• Publisher: Oxford University Press
  • Publication Date:
  • Category: Popular science
  • ISBN: 9780199239191

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Showing 1 - 3 of 3 reviews.

Review by

The common view of Neaderthals, at least in popular society, is that of dumb brutes who were conquered by our ancestors' superior mental capacities and skills. Many are probably influenced by Clan of the Cave Bear, in which the Neaderthals were dark, hulking, and relatively unintelligent compared to the blonde, beautiful, willowy, and smart Daryl Hannah.But what if none of that was true? Finlayson argues that we are "children of chance," that our ancestors weren't necessarily superior to the Neanderthals and those other human branches that came before us - just different, and better suited to the changing environment. If things had gone just a little differently, the humans of today would be descended from the Neaderthals, or some other branch, and would be pondering over the bones of our ancestors today, wondering why they were the ones who survived.It's an interesting premise, and the book itself is an interesting read. Littered with information that was new to me - Neanderthals weren't all dark (in fact, some of them had red hair, which is tied to having light skin), and we have no idea how often they came in contact with our ancestors if at all - Finlayson argues that our ancestors were less like conquerors and more like lucky lottery winners. The environment changed in such a way that the lighter-bodied Homo Sapiens were favored in the end.My only real complaint was that Finlayson seemed allergic to commas, which lead to some rambling sentences that I had to read a few times to get his meaning. Other than that, an intriguing look at our early history, and it makes one wonder what might have been if things had only been a little different.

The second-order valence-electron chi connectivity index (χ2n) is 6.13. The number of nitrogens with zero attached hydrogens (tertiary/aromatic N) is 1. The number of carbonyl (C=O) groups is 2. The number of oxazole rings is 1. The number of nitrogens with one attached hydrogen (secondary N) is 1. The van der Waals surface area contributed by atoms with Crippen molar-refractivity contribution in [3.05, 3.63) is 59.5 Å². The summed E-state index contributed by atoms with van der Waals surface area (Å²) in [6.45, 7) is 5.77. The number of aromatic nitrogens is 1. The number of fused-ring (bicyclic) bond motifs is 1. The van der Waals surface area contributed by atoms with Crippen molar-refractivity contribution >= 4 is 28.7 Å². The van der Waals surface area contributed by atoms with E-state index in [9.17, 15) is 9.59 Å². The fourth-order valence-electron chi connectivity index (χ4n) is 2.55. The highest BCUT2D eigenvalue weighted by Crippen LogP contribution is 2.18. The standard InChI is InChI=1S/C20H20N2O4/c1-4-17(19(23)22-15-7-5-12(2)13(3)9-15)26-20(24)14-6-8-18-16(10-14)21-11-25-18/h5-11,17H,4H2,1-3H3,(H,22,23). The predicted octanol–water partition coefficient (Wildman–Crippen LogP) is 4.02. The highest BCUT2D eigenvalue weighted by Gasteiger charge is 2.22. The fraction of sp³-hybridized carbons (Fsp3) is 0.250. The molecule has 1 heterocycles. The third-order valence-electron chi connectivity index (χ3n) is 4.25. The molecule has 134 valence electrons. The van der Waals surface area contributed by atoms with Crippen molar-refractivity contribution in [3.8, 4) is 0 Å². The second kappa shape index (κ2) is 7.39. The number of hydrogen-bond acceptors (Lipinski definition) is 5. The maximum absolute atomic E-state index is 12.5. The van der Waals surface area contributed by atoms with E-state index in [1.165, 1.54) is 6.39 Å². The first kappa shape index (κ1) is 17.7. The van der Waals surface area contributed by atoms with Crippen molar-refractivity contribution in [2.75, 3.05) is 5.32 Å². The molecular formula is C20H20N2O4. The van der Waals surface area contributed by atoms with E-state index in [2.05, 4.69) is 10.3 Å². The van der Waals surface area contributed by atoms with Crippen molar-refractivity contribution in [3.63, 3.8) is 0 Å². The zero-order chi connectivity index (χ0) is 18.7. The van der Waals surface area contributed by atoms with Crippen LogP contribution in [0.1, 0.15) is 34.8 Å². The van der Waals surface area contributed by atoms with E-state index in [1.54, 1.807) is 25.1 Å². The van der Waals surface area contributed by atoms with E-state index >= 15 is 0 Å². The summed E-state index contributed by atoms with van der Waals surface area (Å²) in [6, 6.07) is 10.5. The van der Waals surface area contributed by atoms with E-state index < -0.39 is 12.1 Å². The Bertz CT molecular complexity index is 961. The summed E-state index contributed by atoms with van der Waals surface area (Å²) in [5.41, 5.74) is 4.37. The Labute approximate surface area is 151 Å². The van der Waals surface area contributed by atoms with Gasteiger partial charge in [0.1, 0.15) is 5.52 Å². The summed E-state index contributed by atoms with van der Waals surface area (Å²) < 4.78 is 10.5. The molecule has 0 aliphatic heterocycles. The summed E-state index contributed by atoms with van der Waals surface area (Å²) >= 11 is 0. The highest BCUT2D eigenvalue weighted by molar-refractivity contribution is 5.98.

Review by